As described above, there is a choice of reviewed pharmacological treatments available, but there are few current reviews of possible nonpharmacological methods . This review will therefore focus on the non-pharmacological and non-surgical methods, upon which there has been relatively less research carried out.
While topical agents such as NSAID creams that can be effective for OA are likely to be considered a pharmacological intervention and therefore beyond the scope of this review, others such as capsaicin can be viewed among alternate medicines, and therefore warrant discussion .
Capsaicin is the compound in ‘chili’ peppers that creates the sensation of heat when bound to nociceptors in the skin. When in topical creams and gels, it has been shown to be effective as an analgesic for chronic pain conditions . It is recommended for use in several guidelines for hand and knee OA, although the evidence for this stems from very few randomised-controlled trials [5,13,14]. An advantage is the lack of systemic side-effects, but it may cause localised burning and erythema at the site of application . However, despite its potential effectiveness in OA of other joints, it is not recommended in hip OA guidelines and there is no evidence to support its use . Indeed, none of the topical therapies currently recommended for use in either hand or even knee joints are recommended for use in hips [5,6]. This is likely to be a function of the anatomy of the hip joint where is it further below the surface and therefore less likely to be affected by agents applied to the skin above.
Copper and magnetic agents
Two other therapies that have been proposed are copper or magnetic bracelets. Both have been claimed to be effective at reducing pain and improving function. However, few studies have been carried out to verify these claims, and there is yet to be proposed a plausible mechanism of action to support the effect of these. In a randomised placebo-controlled crossover trial, neither copper bracelets nor magnetic ones were found to be effective at managing pain, reducing stiffness or maintaining physical function for any joint that may be affected by OA, let alone specifically the hip . This reflected the findings of a separate study evaluating the use of copper-salicylate gel applied to the forearms . Indeed, whilst this found no demonstrable improvement in either hip or knee OA compared to placebo, it did lead to significantly more adverse effects, mostly in the form of skin rashes. It is clear, therefore, why there is no recommendation for the use of either of these therapies in hip OA.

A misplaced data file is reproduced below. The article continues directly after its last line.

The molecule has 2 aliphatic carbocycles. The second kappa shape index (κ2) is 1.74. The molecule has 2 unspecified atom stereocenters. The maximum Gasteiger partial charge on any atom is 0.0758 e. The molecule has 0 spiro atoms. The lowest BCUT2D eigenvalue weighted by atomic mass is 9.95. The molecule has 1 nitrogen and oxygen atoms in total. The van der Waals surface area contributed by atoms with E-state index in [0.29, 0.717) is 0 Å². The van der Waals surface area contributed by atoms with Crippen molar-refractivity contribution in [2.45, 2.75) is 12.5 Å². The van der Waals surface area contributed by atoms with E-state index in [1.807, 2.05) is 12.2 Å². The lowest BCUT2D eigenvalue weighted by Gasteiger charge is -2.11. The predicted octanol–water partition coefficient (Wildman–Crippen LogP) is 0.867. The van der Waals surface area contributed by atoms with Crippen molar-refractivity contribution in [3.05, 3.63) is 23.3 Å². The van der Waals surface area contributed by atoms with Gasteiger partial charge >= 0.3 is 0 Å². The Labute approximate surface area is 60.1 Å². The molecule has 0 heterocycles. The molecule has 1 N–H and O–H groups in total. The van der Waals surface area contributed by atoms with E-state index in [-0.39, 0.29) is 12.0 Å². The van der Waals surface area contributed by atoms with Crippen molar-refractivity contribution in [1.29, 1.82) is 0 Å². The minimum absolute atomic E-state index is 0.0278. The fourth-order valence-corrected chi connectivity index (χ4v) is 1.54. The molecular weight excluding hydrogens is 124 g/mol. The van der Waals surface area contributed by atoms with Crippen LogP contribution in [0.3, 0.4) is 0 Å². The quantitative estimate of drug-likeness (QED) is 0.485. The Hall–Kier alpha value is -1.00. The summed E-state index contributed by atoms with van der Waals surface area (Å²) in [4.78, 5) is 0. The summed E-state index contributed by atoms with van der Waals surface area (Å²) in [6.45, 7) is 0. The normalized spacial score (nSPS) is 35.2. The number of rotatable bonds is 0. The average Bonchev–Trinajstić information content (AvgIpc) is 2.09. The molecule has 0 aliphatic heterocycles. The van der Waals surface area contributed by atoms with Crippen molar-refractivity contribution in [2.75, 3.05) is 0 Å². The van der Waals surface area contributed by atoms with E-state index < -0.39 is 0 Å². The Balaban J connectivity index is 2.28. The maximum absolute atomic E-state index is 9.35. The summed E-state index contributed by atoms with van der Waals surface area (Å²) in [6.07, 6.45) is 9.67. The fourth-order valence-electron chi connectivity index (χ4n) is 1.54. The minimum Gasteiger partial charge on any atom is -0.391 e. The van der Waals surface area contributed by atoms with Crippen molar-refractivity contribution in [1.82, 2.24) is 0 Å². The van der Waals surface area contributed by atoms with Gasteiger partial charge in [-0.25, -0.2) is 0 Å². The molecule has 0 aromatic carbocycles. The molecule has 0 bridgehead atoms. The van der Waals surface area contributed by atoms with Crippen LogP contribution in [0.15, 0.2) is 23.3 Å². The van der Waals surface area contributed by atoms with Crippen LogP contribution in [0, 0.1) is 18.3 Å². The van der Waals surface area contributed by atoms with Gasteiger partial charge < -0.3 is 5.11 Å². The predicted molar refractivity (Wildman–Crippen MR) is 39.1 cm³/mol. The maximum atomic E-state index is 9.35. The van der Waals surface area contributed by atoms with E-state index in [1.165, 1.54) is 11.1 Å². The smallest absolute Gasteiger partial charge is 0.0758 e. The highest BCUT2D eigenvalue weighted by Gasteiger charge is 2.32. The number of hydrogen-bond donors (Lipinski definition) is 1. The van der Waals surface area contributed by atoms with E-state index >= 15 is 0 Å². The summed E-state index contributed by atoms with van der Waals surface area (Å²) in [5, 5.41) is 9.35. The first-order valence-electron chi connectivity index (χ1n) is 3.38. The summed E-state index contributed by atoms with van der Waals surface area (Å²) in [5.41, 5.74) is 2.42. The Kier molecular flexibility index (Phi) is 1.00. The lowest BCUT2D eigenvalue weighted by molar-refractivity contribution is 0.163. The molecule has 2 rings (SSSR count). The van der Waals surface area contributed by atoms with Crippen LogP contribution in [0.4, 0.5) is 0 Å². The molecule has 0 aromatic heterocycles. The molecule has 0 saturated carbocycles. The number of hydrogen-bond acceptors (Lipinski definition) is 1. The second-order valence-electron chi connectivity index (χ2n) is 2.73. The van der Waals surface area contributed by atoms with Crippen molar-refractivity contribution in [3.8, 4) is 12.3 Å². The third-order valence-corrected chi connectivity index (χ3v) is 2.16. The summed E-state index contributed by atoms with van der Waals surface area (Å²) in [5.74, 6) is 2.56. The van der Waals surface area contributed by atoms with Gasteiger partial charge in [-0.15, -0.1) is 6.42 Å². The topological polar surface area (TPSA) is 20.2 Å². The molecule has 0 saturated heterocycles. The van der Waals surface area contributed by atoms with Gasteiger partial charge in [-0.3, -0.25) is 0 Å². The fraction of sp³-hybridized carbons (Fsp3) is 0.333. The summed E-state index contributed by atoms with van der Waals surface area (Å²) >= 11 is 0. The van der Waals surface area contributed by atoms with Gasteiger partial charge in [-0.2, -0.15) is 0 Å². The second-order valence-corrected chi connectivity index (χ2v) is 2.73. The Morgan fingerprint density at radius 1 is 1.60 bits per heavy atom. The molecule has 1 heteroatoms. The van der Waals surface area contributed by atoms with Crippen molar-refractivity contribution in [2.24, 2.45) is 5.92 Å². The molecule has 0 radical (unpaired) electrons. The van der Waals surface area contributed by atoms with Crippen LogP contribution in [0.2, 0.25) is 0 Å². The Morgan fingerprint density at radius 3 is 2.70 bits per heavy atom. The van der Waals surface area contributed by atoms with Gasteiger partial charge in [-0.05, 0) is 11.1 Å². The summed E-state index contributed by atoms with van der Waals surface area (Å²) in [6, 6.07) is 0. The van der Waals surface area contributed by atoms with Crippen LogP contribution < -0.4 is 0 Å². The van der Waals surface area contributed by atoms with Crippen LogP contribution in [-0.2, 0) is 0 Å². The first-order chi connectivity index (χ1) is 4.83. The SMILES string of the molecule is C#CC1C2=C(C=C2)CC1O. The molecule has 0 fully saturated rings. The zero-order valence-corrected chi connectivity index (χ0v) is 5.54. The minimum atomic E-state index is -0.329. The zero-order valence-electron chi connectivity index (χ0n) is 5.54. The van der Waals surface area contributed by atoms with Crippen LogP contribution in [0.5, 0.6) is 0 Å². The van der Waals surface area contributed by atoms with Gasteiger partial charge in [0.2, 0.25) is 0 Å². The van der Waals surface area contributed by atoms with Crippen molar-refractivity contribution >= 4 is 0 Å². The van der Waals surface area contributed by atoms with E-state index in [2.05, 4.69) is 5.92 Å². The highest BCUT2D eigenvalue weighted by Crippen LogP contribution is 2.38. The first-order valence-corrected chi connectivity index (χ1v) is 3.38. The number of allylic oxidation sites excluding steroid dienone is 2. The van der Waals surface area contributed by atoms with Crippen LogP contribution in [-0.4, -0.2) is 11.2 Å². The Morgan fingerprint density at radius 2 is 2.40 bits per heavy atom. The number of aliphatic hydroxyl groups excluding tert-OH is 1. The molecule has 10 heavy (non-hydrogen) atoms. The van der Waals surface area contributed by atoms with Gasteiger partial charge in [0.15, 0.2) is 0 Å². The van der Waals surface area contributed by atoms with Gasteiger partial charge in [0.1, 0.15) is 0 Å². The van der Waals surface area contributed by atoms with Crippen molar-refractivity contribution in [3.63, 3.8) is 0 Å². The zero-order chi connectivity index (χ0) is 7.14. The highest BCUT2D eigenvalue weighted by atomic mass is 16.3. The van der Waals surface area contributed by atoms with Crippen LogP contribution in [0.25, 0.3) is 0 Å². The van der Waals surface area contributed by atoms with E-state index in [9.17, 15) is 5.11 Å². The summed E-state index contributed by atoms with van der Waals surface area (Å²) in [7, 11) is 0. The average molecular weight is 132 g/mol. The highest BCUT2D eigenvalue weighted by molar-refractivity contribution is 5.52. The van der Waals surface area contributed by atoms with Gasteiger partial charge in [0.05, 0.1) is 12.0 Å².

Another therapy that has its roots in complementary medicine in acupuncture. Unlike copper and magnetic agents, however, potential mechanisms of action have been proposed: acupuncture needles can stimulate the nervous system to release neurotransmitters involved in pain-suppressing mechanisms [18,19]. A recent Cochrane systematic review found that while patients undergoing acupuncture found significant differences in pain and function compared to shamacupuncture (a technique used to minimise placebo effects and show the true biological effects of acupuncture), these differences were small and did not meet clinically relevant levels . They concluded that these differences were more likely to be due to incomplete blinding and poor quality trials rather than the effects of the acupuncture itself.
With regards specifically to Hip OA, the review identified three trials evaluating the use of acupuncture in management of hip OA, one of which was evaluating the use of electro acupuncture as opposed to the traditional needle methods [21-23]. However, the studies were deemed to be too heterogenous to be included in a meta-analysis. Across all three studies there was a high drop-out rate (almost 50% in one case). Only one study found a difference in pain and function between acupuncture and control groups. This was found after a shorter followup than the other two studies (14 weeks v. 6 months), which may reduce the validity of their findings when considered over the long time period that hip OA affects patients.